As the Dalston radio station turns two, we speak with DJ Meta who remixes NTS's archive live on his show.
The winky-smiley-face named TNS is a weekly show hosted by DJ Meta on London radio station NTS. The premise of the show is simple – remix the station’s archive – yet the results are startling, ranging from delightfully chaotic to absurdly graceful. At the height of remix culture, it’s a lovely example of the poetry that can be found by dragging a net through the broadcast waves. As NTS’s 2nd birthday celebrations on Saturday 20th April draw near, it only seemed right to have a chat to the mysterious Mr Meta himself (check the spooky composite picture above). Listen to his latest show below, and scroll down for the lowdown on how he does it.
Where did the idea for remixing the NTS archive come from?
“I like the idea of making a radio show out of nothing; a meta radio show.” DJ Meta
DJ Meta: I had done a few shows on NTS before I had the idea of remixing the archive. Mostly I was looking for ways to produce a radio show that was different, or experimental in some form. There’s a place for regular radio shows such as talk shows, or a hour of blues etc, but that doesn’t really interest me. I wanted to make shows that could maybe reveal something else, perhaps about a process or way of thinking about things outside of the ‘normal’ radio space. Once I went into the NTS studio with nothing; no records, no CD’s or other content with which to make a radio show and simply started playing the studio. I miked up and broadcast the sound of the fader, recorded it on one of the computers, looped it then added some feedback from the mixing desk with it’s output connected to one of it’s inputs. I also received the broadcast stream with a computer and rebroadcast it, with the inherent latency associated with mp3 streaming technology. After NTS got a much needed studio upgrade last year, the options for exploring these more experimental avenues was effectively closed off to me as the equipment was now under lock and key! So I guess that brought me to remixing the archive… it’s not such a ‘dirty’ way to reconfigure things and is done entirely in software rather than hardware.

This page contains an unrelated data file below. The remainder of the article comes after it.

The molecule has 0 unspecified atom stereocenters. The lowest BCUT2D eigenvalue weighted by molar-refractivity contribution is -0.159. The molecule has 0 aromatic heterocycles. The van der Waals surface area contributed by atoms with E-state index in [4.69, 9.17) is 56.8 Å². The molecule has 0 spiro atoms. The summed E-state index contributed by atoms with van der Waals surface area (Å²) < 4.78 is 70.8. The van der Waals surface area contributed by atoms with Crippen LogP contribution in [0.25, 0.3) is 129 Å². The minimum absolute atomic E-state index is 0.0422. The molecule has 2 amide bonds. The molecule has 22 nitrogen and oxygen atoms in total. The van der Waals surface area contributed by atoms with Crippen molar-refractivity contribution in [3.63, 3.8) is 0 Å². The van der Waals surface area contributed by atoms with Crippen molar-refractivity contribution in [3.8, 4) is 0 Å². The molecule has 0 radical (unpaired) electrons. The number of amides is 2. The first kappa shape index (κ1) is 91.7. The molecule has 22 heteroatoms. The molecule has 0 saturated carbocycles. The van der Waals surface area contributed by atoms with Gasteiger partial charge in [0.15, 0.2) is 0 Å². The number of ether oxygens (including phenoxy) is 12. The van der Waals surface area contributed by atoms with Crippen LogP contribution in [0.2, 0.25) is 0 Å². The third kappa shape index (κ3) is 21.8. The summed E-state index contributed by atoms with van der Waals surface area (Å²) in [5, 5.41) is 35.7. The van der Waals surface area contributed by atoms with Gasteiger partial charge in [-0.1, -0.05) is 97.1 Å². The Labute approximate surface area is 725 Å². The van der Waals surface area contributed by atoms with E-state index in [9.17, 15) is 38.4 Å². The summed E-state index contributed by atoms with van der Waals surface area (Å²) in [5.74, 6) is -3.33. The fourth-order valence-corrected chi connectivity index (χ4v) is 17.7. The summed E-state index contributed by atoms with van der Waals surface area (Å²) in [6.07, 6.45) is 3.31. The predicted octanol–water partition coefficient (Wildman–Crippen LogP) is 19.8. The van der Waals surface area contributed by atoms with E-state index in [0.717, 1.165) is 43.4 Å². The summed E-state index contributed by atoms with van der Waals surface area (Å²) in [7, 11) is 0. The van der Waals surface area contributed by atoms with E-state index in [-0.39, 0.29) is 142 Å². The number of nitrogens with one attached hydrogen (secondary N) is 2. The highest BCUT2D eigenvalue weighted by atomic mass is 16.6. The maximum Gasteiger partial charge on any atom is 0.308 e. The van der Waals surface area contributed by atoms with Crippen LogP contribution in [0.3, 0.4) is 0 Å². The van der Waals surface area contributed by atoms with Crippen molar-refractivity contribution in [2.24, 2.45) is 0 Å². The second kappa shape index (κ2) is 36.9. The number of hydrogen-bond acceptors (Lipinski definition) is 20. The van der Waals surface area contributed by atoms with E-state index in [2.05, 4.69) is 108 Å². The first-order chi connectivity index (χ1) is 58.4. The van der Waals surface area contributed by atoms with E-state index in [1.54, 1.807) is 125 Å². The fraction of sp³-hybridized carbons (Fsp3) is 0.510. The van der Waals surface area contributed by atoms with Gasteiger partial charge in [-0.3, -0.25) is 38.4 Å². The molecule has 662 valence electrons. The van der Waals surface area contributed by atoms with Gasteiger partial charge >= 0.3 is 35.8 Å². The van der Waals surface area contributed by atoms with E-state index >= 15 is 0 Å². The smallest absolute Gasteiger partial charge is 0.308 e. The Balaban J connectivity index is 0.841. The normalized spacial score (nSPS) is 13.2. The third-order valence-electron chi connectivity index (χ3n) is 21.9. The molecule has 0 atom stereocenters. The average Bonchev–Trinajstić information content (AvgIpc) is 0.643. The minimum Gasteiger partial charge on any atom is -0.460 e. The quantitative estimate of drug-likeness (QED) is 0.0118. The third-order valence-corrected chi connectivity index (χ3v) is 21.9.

How do you do it and is it all done live?
DJ Meta: The show is entirely live. Much like turning up to the studio with no records or CDs I simply turn up with a laptop which has no audio content of it’s own – just a Pure Data patch which connects to the archive via the network. I then surf the archive, pausing on content which I find interesting. I can then manipulate the audio fragments and apply some simple processing.
Do you make aesthetic choices or is it very random?
“I surf the archive, pausing on content which I find interesting. I can then manipulate the audio fragments and apply some simple processing.” DJ Meta
DJ Meta: Both! There is a large random element in that the tracks (or rather entire shows) that I sample are selected at random. Also, rather than working with long 1, 2 or 3 hour shows I further select a 10 second section at random. This is then copied over to my laptop and I begin a process of flipping through the archive, one sample after another. As soon as one is loaded another is requested, so that the network latency governs the length of the sample that is played back to some extent. There is a rapid crossfade from one sample to another, but if I hear something interesting, I can pause it and just work with 2 loaded samples. This is where it becomes very much an aesthetic decision making process and there is a lot of room for decisions.
The effect is often like flipping through an old radio dial, tuning in and out of stations. Was this an intention?
DJ Meta: Yes, I think that is very nice effect of the software and something that I was conscious of as I was beginning to make the patch. I wanted the show to be representative of NTS, and completely democratic in it’s selection of audio, like spinning a metaphorical dial through the archive. Also it’s probably worth noting that it is maybe only now, after 2 years of NTS that it is possible to make a show like this, now that such an archive exists.
Are you naturally drawn to sample-based music and, if so, why?
“It’s worth noting that it is maybe only now, after 2 years of NTS, that it is possible to make a show like this.” DJ Meta
DJ Meta: To be honest, I don’t have a great deal of interest in sample-based music! I enjoy a lot of different music, but usually not electronic. I do have a keen interest in technical systems and processes though, and I suppose an inspiration comes in part from artists such as John Oswald and Joseph Hammer whose work I like. The politics of sample-based music is interesting in terms of ownership and the public consciousness, but I also like the idea of making a radio show out of nothing; a meta radio show.
What do you do when you’re not being DJ Meta?
DJ Meta: This is all DJ Meta does.
And what are your future plans with the show?
DJ Meta: The patch that I use is in constant development and I am currently looking at ways to detect certain qualities in the audio, for example only selecting audio below a certain volume threshold. It could be a quiet show! I am also keen to automate the show, so that it doesn’t require my presence.